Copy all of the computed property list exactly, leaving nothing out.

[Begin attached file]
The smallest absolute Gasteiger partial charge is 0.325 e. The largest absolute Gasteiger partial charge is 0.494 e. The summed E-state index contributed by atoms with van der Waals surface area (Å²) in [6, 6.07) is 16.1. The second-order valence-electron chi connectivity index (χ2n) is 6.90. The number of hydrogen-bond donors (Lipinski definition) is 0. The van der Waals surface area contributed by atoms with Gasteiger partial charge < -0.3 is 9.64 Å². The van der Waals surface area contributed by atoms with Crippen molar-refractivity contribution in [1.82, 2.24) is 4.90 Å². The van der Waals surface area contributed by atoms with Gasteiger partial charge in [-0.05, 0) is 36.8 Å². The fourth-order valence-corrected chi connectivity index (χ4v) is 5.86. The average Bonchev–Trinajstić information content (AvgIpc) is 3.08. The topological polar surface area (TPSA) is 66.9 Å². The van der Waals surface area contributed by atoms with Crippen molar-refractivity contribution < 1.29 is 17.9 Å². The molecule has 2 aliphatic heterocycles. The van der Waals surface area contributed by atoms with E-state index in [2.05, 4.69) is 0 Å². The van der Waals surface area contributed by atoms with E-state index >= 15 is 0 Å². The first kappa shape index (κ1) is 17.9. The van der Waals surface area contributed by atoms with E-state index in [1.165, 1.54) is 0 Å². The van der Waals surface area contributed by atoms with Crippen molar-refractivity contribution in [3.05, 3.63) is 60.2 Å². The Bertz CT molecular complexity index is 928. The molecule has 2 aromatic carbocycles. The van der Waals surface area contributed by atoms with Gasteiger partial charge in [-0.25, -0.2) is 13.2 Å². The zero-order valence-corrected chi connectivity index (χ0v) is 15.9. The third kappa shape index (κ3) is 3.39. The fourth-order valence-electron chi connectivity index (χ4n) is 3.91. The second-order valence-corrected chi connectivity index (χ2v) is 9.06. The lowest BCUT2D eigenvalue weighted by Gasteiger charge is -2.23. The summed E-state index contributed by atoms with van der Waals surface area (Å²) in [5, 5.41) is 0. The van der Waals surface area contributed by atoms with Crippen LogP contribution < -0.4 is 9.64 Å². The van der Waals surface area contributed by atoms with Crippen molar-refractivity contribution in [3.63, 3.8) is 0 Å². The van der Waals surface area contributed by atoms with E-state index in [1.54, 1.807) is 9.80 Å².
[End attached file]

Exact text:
The smallest absolute Gasteiger partial charge is 0.325 e. The largest absolute Gasteiger partial charge is 0.494 e. The summed E-state index contributed by atoms with van der Waals surface area (Å²) in [6, 6.07) is 16.1. The second-order valence-electron chi connectivity index (χ2n) is 6.90. The number of hydrogen-bond donors (Lipinski definition) is 0. The van der Waals surface area contributed by atoms with Gasteiger partial charge < -0.3 is 9.64 Å². The van der Waals surface area contributed by atoms with Crippen molar-refractivity contribution in [1.82, 2.24) is 4.90 Å². The van der Waals surface area contributed by atoms with Gasteiger partial charge in [-0.05, 0) is 36.8 Å². The fourth-order valence-corrected chi connectivity index (χ4v) is 5.86. The average Bonchev–Trinajstić information content (AvgIpc) is 3.08. The topological polar surface area (TPSA) is 66.9 Å². The van der Waals surface area contributed by atoms with Crippen molar-refractivity contribution < 1.29 is 17.9 Å². The molecule has 2 aliphatic heterocycles. The van der Waals surface area contributed by atoms with E-state index in [2.05, 4.69) is 0 Å². The van der Waals surface area contributed by atoms with E-state index >= 15 is 0 Å². The first kappa shape index (κ1) is 17.9. The van der Waals surface area contributed by atoms with E-state index in [1.165, 1.54) is 0 Å². The van der Waals surface area contributed by atoms with Crippen molar-refractivity contribution in [3.05, 3.63) is 60.2 Å². The Bertz CT molecular complexity index is 928. The molecule has 2 aromatic carbocycles. The van der Waals surface area contributed by atoms with Gasteiger partial charge in [-0.25, -0.2) is 13.2 Å². The zero-order valence-corrected chi connectivity index (χ0v) is 15.9. The third kappa shape index (κ3) is 3.39. The fourth-order valence-electron chi connectivity index (χ4n) is 3.91. The second-order valence-corrected chi connectivity index (χ2v) is 9.06. The lowest BCUT2D eigenvalue weighted by Gasteiger charge is -2.23. The summed E-state index contributed by atoms with van der Waals surface area (Å²) in [5, 5.41) is 0. The van der Waals surface area contributed by atoms with Crippen LogP contribution < -0.4 is 9.64 Å². The van der Waals surface area contributed by atoms with Crippen molar-refractivity contribution in [3.63, 3.8) is 0 Å². The van der Waals surface area contributed by atoms with E-state index in [1.54, 1.807) is 9.80 Å².